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Dr Robert Heath
(1915 - 1999)

picture of Tulane neuroscientist Robert Heath
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Video clip (WMV; 26Mb) a Robert Heath patient; of an Olds' rat;
and a discussion of dopamine and the nucleus accumbens

Dr Robert Heath was Chairman of the Department of Psychiatry and Neurology at Tulane University in New Orleans from 1949 to 1980. He performed many controversial experiments involving electrical stimulation of the brain (ESB). In one procedure, Dr Heath wired up the pleasure centres of a gay man. During a three-hour session, the subject, code-named B-19, electrically self-stimulated his reward circuitry some 1,500 times.

“During these sessions, B-19 stimulated himself to a point that he was experiencing an almost overwhelming euphoria and elation, and had to be disconnected, despite his vigorous protests."
[Moan, C.E., & Heath, R.G. Septal stimulation for the initiation of heterosexual activity in a homosexual male. Journal of Behavior Therapy and Experimental Psychiatry, 3, 23-30, 1972.]

Dr Heath believed that ESB could be used to "cure" homosexuality. Insofar as people prefer direct stimulation of the pleasure centres to having sex, ESB can "cure" heterosexuality too.

Some bioethicists believe that the capacity indefinitely to stimulate one's pleasure centres should be recognised as an inalienable human right. Indeed the "pursuit of happiness" was one of the "unalienable rights" of the people enumerated in the American Declaration of Independence. [The other two were life and liberty; liberty feels redundant if one's pleasure centres are stimulated.] However, no neurosurgeons currently offer implants for this purpose. Even victims of intractable neuropathic pain and refractory depression aren't permitted to have their pleasure centres wired. In 2005, the FDA did agree to license a vagus nerve stimulator for treatment-resistant depression; but there are grave doubts whether the implant works as advertised.

Dr Heath's work on mind-control at Tulane was partly funded by the US military and the CIA. Dr Heath's subjects were African Americans. In the words of Heath's collaborator Australian psychiatrist Harry Bailey, this was "because they were everywhere and cheap experimental animals". Following the discovery by Olds and Milner of the "pleasure centres" of the brain [James Olds and Peter Milner, "Positive Reinforcement Produced by Electrical Stimulation of the Septal Area and Other Regions of the Rat Brain," Journal of Comparative and Physiological Psychology 47 (1954): 419-28.], Dr Heath was the main speaker at a seminar conducted by the Army Chemical Corps at its Edgewood Arsenal medical laboratories. Dr Heath's topic was "Some Aspects of Electrical Stimulation and Recording in the Brain of Man." Details of Dr Heath's own involvement in the MK-ULTRA project remain unclear; but Tulane University continues to enjoy close ties with the CIA. Dr Heath also conducted numerous experiments with mescaline, LSD and cannabis.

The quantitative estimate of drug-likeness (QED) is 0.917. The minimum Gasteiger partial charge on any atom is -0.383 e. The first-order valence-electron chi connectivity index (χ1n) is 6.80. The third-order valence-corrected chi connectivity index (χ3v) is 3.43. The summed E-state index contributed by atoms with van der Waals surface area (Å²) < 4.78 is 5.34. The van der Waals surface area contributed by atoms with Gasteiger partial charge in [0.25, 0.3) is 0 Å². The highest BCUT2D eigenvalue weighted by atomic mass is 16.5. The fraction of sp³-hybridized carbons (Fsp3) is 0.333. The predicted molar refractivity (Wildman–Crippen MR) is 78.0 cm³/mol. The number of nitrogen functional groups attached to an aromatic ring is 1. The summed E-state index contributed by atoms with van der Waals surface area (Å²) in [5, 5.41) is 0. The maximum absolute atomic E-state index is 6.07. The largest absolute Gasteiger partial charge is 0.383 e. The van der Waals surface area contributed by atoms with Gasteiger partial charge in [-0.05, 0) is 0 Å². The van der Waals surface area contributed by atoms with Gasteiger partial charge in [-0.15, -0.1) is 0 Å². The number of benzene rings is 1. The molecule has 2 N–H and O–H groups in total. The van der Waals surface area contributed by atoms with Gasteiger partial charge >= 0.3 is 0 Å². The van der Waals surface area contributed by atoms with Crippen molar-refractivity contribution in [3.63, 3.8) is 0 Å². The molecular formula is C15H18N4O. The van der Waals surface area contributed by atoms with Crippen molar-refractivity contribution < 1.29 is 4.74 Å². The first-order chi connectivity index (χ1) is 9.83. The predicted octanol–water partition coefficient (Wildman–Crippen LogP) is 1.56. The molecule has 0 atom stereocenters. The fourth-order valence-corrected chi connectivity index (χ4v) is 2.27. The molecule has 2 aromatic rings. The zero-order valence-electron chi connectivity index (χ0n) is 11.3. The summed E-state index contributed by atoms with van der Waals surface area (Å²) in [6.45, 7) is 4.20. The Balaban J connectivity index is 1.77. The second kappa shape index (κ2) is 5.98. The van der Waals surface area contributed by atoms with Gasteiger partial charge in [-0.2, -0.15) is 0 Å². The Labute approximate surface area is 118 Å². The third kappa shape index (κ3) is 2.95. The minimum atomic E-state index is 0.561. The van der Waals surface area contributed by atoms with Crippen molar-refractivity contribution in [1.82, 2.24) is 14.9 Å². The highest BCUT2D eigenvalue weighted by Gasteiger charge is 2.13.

In November 1962, CIA physician Dr. E. Manifield Gunn allegedly offered Dr Heath CIA funding for study of the brain's "pain center". Dr Heath told the New York Times [Aug. 2, 1977] that he found the idea "abhorrent". Dr Heath said: "I took the stance that if I were going to be a spy, I'd be a spy. I wanted to be a doctor and practice medicine."

Dr Dunn and the CIA deny offering Dr Heath money or seeking to alter the direction of his research.
and further reading

James Olds
José Delgado
Animal Rights FAQ
First Brain Prosthesis?
The Abolitionist Project
Utopian brain stimulation?
Electrical Brain Stimulation
Hedonism and Homeostasis
From MK-ULTRA to the Summer of Love
Cyborgs, Transhumans and Neuroelectronics
Addicted brains; the chemistry of pain and pleasure
Pleasure Evoked by Electrical Stimulation of the Brain
An Information-Processing Perspective on Life in Heaven
Compulsive thalamic self-stimulation: a case study (1986)(pdf)
Video clip of rat repeatedly self-stimulating his pleasure centres
Video clip of ICSS rat repeatedly crossing strongly electrified grid